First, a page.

|Monday, January 9, 2006 • Volume 4, Issue #157||Home||Research||Magazine||Contact Us|
NEW RESEARCH: The 2005 Hispanic Business 500 Directory -
A national benchmark of the surging development of U.S. Hispanic-owned companies.
Visit HispanicBusiness.com to search the directory.
President Bush and other political leaders scrambled yesterday to distance themselves from disgraced lobbyist Jack Abramoff by giving Abramoff-linked campaign contributions to charity. Among those giving up cash they got from Abramoff or his clients were Rep. Tom DeLay (R., Texas); Rep. Roy Blunt (R., Mo.), his temporary successor; and Senate Majority Leader Bill Frist (R., Tenn.).
The Republican Party in Colorado, which over the past decades has seen a big increase in its Hispanic population, is making a concerted effort to reach out to and recruit Latinos, who historically have tended to vote Democrat.
Increased sales for U.S. retailers in December showed that consumers were more willing to spend their money that month than anticipated.
Forecasting is a fool's game. The economy has enough unpredictable twists and turns to make anyone look stupid. But in the spirit of the New Year, I'm going to give in to temptation and offer up not one, but two predictions: 2006 will be a terrible year for housing. However, it will be a great one for technology.
Hispanics are underrepresented at all levels of the U.S. government despite the fact that they constitute the nation's largest and most rapidly growing minority, two Latino defense groups said last week.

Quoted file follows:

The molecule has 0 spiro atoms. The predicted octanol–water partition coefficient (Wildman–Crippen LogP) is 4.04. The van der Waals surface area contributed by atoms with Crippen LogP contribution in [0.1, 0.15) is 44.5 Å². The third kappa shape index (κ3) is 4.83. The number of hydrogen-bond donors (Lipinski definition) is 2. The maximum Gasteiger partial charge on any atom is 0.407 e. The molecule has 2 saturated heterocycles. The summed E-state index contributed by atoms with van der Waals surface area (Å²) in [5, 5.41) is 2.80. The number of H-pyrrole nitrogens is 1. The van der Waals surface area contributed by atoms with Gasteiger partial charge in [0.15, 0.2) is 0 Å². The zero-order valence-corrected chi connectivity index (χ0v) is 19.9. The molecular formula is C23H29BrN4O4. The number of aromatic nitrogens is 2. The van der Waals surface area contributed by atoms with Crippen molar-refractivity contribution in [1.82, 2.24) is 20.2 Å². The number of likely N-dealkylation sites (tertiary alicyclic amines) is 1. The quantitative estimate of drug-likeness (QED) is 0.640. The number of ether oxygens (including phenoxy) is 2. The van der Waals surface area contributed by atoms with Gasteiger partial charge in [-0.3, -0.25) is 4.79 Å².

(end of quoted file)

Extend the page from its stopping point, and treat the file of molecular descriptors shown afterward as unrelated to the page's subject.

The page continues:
Just as the movie studios are reaching out to diverse markets, home-video marketers are aggressively going after black and Latino audiences.
Last year was a busy one for the New Mexico business community. Tax credits and a robust housing market gave the economy a boost. And venture capitalists appear to have rediscovered the Land of Enchantment.
While the U.S. median age continues to rise, from 35.3 years in 2000, the median age of Hispanics remains the lowest of all groups. Demographers predict faster growth among young Hispanics than among other young ethnic groups for the next decade.
More than 20 percent of Cubans are 65 or older, while a scant 4 percent of Mexicans are in that age bracket. On the other hand, 37 percent of Mexicans and 31 percent of Puerto Ricans are younger than 18.
|From the current issue of Hispanic Business magazine...|
Hispanic ad spending growth slowed significantly this year, after peaking in 2003.
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